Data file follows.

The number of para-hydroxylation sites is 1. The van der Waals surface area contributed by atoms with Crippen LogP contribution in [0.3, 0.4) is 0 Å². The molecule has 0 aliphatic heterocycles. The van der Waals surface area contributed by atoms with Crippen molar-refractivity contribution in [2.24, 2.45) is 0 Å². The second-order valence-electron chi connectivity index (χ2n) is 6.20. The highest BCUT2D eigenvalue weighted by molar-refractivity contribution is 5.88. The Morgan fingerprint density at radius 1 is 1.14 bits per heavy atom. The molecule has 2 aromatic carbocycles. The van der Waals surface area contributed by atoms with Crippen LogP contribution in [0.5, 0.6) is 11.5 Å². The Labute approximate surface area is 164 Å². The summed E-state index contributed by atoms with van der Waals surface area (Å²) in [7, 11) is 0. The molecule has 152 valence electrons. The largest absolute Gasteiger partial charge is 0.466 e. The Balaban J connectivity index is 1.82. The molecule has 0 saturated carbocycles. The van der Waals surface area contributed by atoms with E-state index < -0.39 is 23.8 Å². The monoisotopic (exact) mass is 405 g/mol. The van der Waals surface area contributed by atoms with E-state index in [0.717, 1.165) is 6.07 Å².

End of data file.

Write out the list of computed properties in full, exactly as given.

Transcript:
The number of para-hydroxylation sites is 1. The van der Waals surface area contributed by atoms with Crippen LogP contribution in [0.3, 0.4) is 0 Å². The molecule has 0 aliphatic heterocycles. The van der Waals surface area contributed by atoms with Crippen molar-refractivity contribution in [2.24, 2.45) is 0 Å². The second-order valence-electron chi connectivity index (χ2n) is 6.20. The highest BCUT2D eigenvalue weighted by molar-refractivity contribution is 5.88. The Morgan fingerprint density at radius 1 is 1.14 bits per heavy atom. The molecule has 2 aromatic carbocycles. The van der Waals surface area contributed by atoms with Crippen LogP contribution in [0.5, 0.6) is 11.5 Å². The Labute approximate surface area is 164 Å². The summed E-state index contributed by atoms with van der Waals surface area (Å²) in [7, 11) is 0. The molecule has 152 valence electrons. The largest absolute Gasteiger partial charge is 0.466 e. The Balaban J connectivity index is 1.82. The molecule has 0 saturated carbocycles. The van der Waals surface area contributed by atoms with E-state index < -0.39 is 23.8 Å². The monoisotopic (exact) mass is 405 g/mol. The van der Waals surface area contributed by atoms with E-state index in [0.717, 1.165) is 6.07 Å².